Discovering the Films of Rosalind Russell


Rosalind Russell, a favorite actress of mine, was born today in 1907.  To celebrate, she is the subject of this month’s Discovery post.  This turned out a bit longer than some other Discovery posts, as Russell’s career was quite long and varied, and I wanted to give it a proper tribute.

The Discovery

Studio publicity still of Rosalind Russell (public domain) - via Wikimedia Commons

Studio publicity still of Rosalind Russell (public domain) – via Wikimedia Commons

I quite honestly discovered the genius of Rosalind Russell by accident.  On my odyssey through the films of Olivia de Havilland, I stumbled across the little screwball comedy Four’s A Crowd, with Errol Flynn, Russell, and Patric Knowles.  I didn’t think much of Russell.  I vaguely knew she was the woman from His Girl Friday (which would have been my first Roz film had the public domain copy I downloaded from the Internet Archive to bring with me on a summer trip not had a bad audio problem), but then I watched The Women – and the rest is history.  Russell’s character in The Women is the zaniest person I’ve seen in a movie, and Russell’s off-the-walls performance hooked me from the first frame she was in.  After that, I knew I had to see all there was of Russell’s comic genius.  Along the way, I learned that she was quite a good dramatic actress, too.

Thoughts on the Body of Work

Like with my other discoveries, I began by watching whatever Rosalind Russell films I could get my hands on.  A few months into my discovery, I noticed that I had both Mrs. Pollifax – Spy, Russell’s last film, and Evelyn Prentice, Russell’s first film, sitting on my DVR.  I thought it would be fun to watch them back-to-back, which proved quite illuminating.

At the end of her career, Russell was a respected performer and thus had more creative control over her projects.  She apparently penned the adaptation of Mrs. Pollifax – Spy herself (under the moniker C.A. McKnight), and her husband Frederick Brisson produced it.  While Mrs. Pollifax – Spy (made in 1969 and released in 1971) is certainly no masterpiece, it’s a fun movie, one that has Russell channeling Murder, She Wrote and even getting to do some action-adventure scenes.  Not bad for a star in her early sixties.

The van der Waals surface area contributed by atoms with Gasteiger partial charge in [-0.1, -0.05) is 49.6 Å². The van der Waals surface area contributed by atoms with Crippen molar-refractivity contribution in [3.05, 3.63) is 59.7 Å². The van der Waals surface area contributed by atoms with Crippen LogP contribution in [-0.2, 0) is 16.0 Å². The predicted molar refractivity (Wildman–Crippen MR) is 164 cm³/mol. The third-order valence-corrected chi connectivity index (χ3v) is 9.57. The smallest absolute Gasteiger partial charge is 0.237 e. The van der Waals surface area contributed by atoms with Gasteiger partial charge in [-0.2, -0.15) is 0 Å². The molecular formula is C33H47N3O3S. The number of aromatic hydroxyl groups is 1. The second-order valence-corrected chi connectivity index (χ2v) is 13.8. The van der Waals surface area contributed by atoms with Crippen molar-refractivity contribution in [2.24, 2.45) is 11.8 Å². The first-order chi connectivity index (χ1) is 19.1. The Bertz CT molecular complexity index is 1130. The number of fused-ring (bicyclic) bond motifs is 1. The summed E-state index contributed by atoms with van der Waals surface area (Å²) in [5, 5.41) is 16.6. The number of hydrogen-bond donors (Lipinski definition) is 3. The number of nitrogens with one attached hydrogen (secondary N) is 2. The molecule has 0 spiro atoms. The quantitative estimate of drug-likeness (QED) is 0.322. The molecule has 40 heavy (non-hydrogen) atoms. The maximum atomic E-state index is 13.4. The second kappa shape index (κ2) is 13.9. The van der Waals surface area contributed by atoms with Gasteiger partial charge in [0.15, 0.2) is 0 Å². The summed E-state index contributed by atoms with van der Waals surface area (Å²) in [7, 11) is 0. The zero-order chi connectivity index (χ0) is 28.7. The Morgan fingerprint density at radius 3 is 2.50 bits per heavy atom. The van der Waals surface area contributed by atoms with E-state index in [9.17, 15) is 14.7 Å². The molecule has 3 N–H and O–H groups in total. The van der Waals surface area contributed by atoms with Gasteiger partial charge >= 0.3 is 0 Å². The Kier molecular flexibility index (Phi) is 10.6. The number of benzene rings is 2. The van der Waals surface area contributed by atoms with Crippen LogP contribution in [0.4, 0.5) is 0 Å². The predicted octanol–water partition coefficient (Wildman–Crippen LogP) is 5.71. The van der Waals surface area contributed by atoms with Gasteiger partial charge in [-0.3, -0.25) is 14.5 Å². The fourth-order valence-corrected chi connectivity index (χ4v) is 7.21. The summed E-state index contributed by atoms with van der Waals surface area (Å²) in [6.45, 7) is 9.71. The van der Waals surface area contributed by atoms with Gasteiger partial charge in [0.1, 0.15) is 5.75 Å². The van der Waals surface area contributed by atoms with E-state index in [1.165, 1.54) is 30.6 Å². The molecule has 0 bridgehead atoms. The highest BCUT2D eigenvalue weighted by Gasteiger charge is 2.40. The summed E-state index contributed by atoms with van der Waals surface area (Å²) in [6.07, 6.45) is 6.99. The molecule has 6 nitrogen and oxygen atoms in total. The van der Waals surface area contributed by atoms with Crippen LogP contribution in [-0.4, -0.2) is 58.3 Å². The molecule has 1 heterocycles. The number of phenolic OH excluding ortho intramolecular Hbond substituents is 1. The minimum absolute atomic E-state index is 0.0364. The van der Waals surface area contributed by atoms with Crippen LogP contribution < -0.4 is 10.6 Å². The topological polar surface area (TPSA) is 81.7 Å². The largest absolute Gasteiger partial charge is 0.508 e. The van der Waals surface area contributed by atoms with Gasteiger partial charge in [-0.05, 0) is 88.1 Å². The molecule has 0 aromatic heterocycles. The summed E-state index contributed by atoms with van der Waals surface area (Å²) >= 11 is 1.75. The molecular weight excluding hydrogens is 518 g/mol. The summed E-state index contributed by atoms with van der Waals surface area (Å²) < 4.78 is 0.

The contrast with Evelyn Prentice (from 1934), in which Russell has a few minutes of screen time as a woman having a dalliance with a married man, was striking.  As the film demonstrates, MGM clearly didn’t know what to do with Russell when they signed her on.  Many of Russell’s early roles involve the so-called “Lady Mary” types (such as in China Seas and Trouble For Two), in which MGM decided to make Russell a stately Englishwoman, or rather uninspired comedies (including Forsaking All Others and Rendezvous).  A few films, like Night Must Fall and The Citadel, both allowed Russell to show some dramatic qualities.

Still from the trailer for The Women (public domain) - via Wikimedia Commons

Still from the trailer for The Women (public domain) – via Wikimedia Commons

For me, at least, things became more interesting with the aforementioned Four’s A Crowd and The Women.  As I’ve said, The Women was the film that turned me into a Roz Russell fan.  There are periods in which she disappears for long stretches of time, and even after so many viewings, I’m always just waiting for her to come back on screen.  A quick glance at this conglomeration of her best scenes shows why.

While The Women is (rightly) considered Russell’s breakout comedic role, I find that Four’s A Crowd, in which she plays a journalist, is like a preview of things to come, particularly His Girl Friday, which forever changed Russell’s career.  If The Women showed people that Russell could do comedy, His Girl Friday cemented her status as a comedienne.